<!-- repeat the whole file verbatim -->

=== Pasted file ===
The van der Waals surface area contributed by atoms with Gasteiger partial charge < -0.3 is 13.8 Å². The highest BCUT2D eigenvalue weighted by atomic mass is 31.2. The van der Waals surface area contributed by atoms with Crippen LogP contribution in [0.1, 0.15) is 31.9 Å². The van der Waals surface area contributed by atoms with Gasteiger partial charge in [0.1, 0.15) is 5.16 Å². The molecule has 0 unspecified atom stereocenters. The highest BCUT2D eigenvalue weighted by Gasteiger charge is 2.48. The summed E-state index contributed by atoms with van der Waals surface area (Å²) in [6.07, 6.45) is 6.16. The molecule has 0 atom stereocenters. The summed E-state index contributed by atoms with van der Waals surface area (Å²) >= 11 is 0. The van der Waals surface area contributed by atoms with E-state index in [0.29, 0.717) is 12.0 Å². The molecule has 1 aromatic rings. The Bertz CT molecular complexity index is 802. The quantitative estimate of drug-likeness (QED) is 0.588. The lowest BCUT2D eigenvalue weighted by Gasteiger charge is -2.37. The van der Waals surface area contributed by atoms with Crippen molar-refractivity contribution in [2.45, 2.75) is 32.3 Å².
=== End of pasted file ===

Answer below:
The van der Waals surface area contributed by atoms with Gasteiger partial charge < -0.3 is 13.8 Å². The highest BCUT2D eigenvalue weighted by atomic mass is 31.2. The van der Waals surface area contributed by atoms with Crippen LogP contribution in [0.1, 0.15) is 31.9 Å². The van der Waals surface area contributed by atoms with Gasteiger partial charge in [0.1, 0.15) is 5.16 Å². The molecule has 0 unspecified atom stereocenters. The highest BCUT2D eigenvalue weighted by Gasteiger charge is 2.48. The summed E-state index contributed by atoms with van der Waals surface area (Å²) in [6.07, 6.45) is 6.16. The molecule has 0 atom stereocenters. The summed E-state index contributed by atoms with van der Waals surface area (Å²) >= 11 is 0. The van der Waals surface area contributed by atoms with E-state index in [0.29, 0.717) is 12.0 Å². The molecule has 1 aromatic rings. The Bertz CT molecular complexity index is 802. The quantitative estimate of drug-likeness (QED) is 0.588. The lowest BCUT2D eigenvalue weighted by Gasteiger charge is -2.37. The van der Waals surface area contributed by atoms with Crippen molar-refractivity contribution in [2.45, 2.75) is 32.3 Å².